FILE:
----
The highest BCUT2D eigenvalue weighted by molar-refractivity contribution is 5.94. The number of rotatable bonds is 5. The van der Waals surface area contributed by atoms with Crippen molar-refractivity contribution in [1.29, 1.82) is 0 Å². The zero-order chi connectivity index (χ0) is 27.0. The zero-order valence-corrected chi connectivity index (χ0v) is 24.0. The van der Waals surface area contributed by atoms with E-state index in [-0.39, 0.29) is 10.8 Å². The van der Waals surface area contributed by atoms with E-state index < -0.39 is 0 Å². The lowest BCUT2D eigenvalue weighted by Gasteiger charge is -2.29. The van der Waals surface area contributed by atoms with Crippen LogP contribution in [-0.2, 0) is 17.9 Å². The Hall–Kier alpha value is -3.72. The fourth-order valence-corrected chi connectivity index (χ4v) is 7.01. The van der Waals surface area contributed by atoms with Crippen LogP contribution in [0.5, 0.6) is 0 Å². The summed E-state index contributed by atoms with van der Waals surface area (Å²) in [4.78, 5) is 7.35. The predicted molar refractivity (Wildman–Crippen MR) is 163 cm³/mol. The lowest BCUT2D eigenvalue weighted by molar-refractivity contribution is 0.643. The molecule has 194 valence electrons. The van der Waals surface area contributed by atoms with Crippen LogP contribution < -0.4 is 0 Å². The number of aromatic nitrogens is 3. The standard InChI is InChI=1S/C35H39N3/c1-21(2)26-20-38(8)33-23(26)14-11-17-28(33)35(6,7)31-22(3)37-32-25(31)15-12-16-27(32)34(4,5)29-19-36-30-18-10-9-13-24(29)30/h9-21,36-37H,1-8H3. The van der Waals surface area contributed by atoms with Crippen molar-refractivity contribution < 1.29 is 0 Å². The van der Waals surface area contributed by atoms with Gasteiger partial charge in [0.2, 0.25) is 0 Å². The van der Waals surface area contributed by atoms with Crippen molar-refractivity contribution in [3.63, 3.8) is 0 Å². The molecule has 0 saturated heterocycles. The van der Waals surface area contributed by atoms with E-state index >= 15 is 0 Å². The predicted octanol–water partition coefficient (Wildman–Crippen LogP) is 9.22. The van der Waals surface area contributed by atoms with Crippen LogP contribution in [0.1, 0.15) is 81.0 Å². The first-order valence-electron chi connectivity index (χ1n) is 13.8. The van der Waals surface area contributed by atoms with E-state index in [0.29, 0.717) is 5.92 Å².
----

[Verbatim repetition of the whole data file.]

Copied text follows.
The highest BCUT2D eigenvalue weighted by molar-refractivity contribution is 5.94. The number of rotatable bonds is 5. The van der Waals surface area contributed by atoms with Crippen molar-refractivity contribution in [1.29, 1.82) is 0 Å². The zero-order chi connectivity index (χ0) is 27.0. The zero-order valence-corrected chi connectivity index (χ0v) is 24.0. The van der Waals surface area contributed by atoms with E-state index in [-0.39, 0.29) is 10.8 Å². The van der Waals surface area contributed by atoms with E-state index < -0.39 is 0 Å². The lowest BCUT2D eigenvalue weighted by Gasteiger charge is -2.29. The van der Waals surface area contributed by atoms with Crippen LogP contribution in [-0.2, 0) is 17.9 Å². The Hall–Kier alpha value is -3.72. The fourth-order valence-corrected chi connectivity index (χ4v) is 7.01. The van der Waals surface area contributed by atoms with Crippen LogP contribution in [0.5, 0.6) is 0 Å². The summed E-state index contributed by atoms with van der Waals surface area (Å²) in [4.78, 5) is 7.35. The predicted molar refractivity (Wildman–Crippen MR) is 163 cm³/mol. The lowest BCUT2D eigenvalue weighted by molar-refractivity contribution is 0.643. The molecule has 194 valence electrons. The van der Waals surface area contributed by atoms with Crippen LogP contribution < -0.4 is 0 Å². The number of aromatic nitrogens is 3. The standard InChI is InChI=1S/C35H39N3/c1-21(2)26-20-38(8)33-23(26)14-11-17-28(33)35(6,7)31-22(3)37-32-25(31)15-12-16-27(32)34(4,5)29-19-36-30-18-10-9-13-24(29)30/h9-21,36-37H,1-8H3. The van der Waals surface area contributed by atoms with Crippen molar-refractivity contribution < 1.29 is 0 Å². The van der Waals surface area contributed by atoms with Gasteiger partial charge in [0.2, 0.25) is 0 Å². The van der Waals surface area contributed by atoms with Crippen molar-refractivity contribution in [3.63, 3.8) is 0 Å². The molecule has 0 saturated heterocycles. The van der Waals surface area contributed by atoms with E-state index >= 15 is 0 Å². The predicted octanol–water partition coefficient (Wildman–Crippen LogP) is 9.22. The van der Waals surface area contributed by atoms with Crippen LogP contribution in [0.1, 0.15) is 81.0 Å². The first-order valence-electron chi connectivity index (χ1n) is 13.8. The van der Waals surface area contributed by atoms with E-state index in [0.29, 0.717) is 5.92 Å².